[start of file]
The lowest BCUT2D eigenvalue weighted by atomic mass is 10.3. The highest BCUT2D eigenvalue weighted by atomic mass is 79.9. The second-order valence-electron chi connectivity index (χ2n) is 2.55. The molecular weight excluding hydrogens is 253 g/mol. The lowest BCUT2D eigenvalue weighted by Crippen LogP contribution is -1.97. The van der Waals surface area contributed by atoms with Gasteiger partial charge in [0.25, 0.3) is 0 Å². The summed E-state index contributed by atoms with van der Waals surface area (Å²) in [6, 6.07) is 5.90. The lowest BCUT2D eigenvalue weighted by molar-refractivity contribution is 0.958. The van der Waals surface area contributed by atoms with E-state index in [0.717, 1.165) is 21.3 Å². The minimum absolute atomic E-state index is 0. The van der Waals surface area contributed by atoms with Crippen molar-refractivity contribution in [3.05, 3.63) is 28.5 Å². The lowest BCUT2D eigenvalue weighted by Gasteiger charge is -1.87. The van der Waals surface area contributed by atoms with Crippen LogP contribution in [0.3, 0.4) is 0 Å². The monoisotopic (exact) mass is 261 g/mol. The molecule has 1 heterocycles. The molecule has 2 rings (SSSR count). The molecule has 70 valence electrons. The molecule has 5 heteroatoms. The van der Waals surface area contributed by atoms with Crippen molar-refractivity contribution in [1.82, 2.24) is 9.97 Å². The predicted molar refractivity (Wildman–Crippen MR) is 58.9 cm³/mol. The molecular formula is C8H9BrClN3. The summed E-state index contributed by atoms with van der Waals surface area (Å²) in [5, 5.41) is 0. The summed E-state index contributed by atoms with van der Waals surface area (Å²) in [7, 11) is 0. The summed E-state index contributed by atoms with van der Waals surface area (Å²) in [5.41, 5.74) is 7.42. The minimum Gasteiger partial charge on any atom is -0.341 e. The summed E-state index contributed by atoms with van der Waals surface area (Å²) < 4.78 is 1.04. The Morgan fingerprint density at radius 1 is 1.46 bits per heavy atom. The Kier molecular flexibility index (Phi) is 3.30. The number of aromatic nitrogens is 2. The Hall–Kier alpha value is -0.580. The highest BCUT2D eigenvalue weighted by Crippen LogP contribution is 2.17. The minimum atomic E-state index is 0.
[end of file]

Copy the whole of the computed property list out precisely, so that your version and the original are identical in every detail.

The lowest BCUT2D eigenvalue weighted by atomic mass is 10.3. The highest BCUT2D eigenvalue weighted by atomic mass is 79.9. The second-order valence-electron chi connectivity index (χ2n) is 2.55. The molecular weight excluding hydrogens is 253 g/mol. The lowest BCUT2D eigenvalue weighted by Crippen LogP contribution is -1.97. The van der Waals surface area contributed by atoms with Gasteiger partial charge in [0.25, 0.3) is 0 Å². The summed E-state index contributed by atoms with van der Waals surface area (Å²) in [6, 6.07) is 5.90. The lowest BCUT2D eigenvalue weighted by molar-refractivity contribution is 0.958. The van der Waals surface area contributed by atoms with E-state index in [0.717, 1.165) is 21.3 Å². The minimum absolute atomic E-state index is 0. The van der Waals surface area contributed by atoms with Crippen molar-refractivity contribution in [3.05, 3.63) is 28.5 Å². The lowest BCUT2D eigenvalue weighted by Gasteiger charge is -1.87. The van der Waals surface area contributed by atoms with Crippen LogP contribution in [0.3, 0.4) is 0 Å². The monoisotopic (exact) mass is 261 g/mol. The molecule has 1 heterocycles. The molecule has 2 rings (SSSR count). The molecule has 70 valence electrons. The molecule has 5 heteroatoms. The van der Waals surface area contributed by atoms with Crippen molar-refractivity contribution in [1.82, 2.24) is 9.97 Å². The predicted molar refractivity (Wildman–Crippen MR) is 58.9 cm³/mol. The molecular formula is C8H9BrClN3. The summed E-state index contributed by atoms with van der Waals surface area (Å²) in [5, 5.41) is 0. The summed E-state index contributed by atoms with van der Waals surface area (Å²) in [7, 11) is 0. The summed E-state index contributed by atoms with van der Waals surface area (Å²) in [5.41, 5.74) is 7.42. The minimum Gasteiger partial charge on any atom is -0.341 e. The summed E-state index contributed by atoms with van der Waals surface area (Å²) < 4.78 is 1.04. The Morgan fingerprint density at radius 1 is 1.46 bits per heavy atom. The Kier molecular flexibility index (Phi) is 3.30. The number of aromatic nitrogens is 2. The Hall–Kier alpha value is -0.580. The highest BCUT2D eigenvalue weighted by Crippen LogP contribution is 2.17. The minimum atomic E-state index is 0.